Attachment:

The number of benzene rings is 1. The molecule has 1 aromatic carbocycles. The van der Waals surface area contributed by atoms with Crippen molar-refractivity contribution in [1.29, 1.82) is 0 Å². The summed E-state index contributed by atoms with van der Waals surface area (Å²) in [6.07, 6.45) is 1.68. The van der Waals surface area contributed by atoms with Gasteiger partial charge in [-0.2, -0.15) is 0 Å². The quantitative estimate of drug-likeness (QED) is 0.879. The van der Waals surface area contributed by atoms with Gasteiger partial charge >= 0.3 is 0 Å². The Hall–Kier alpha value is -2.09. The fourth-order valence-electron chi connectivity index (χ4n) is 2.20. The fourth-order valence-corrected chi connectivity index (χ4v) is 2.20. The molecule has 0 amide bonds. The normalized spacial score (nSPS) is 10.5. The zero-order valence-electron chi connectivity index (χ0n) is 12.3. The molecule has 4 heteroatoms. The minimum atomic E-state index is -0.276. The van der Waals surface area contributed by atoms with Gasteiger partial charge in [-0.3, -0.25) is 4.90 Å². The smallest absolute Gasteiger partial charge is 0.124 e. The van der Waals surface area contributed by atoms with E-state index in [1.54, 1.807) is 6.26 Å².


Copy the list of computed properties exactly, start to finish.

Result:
The number of benzene rings is 1. The molecule has 1 aromatic carbocycles. The van der Waals surface area contributed by atoms with Crippen molar-refractivity contribution in [1.29, 1.82) is 0 Å². The summed E-state index contributed by atoms with van der Waals surface area (Å²) in [6.07, 6.45) is 1.68. The van der Waals surface area contributed by atoms with Gasteiger partial charge in [-0.2, -0.15) is 0 Å². The quantitative estimate of drug-likeness (QED) is 0.879. The van der Waals surface area contributed by atoms with Gasteiger partial charge >= 0.3 is 0 Å². The Hall–Kier alpha value is -2.09. The fourth-order valence-electron chi connectivity index (χ4n) is 2.20. The fourth-order valence-corrected chi connectivity index (χ4v) is 2.20. The molecule has 0 amide bonds. The normalized spacial score (nSPS) is 10.5. The zero-order valence-electron chi connectivity index (χ0n) is 12.3. The molecule has 4 heteroatoms. The minimum atomic E-state index is -0.276. The van der Waals surface area contributed by atoms with Gasteiger partial charge in [-0.3, -0.25) is 4.90 Å². The smallest absolute Gasteiger partial charge is 0.124 e. The van der Waals surface area contributed by atoms with E-state index in [1.54, 1.807) is 6.26 Å².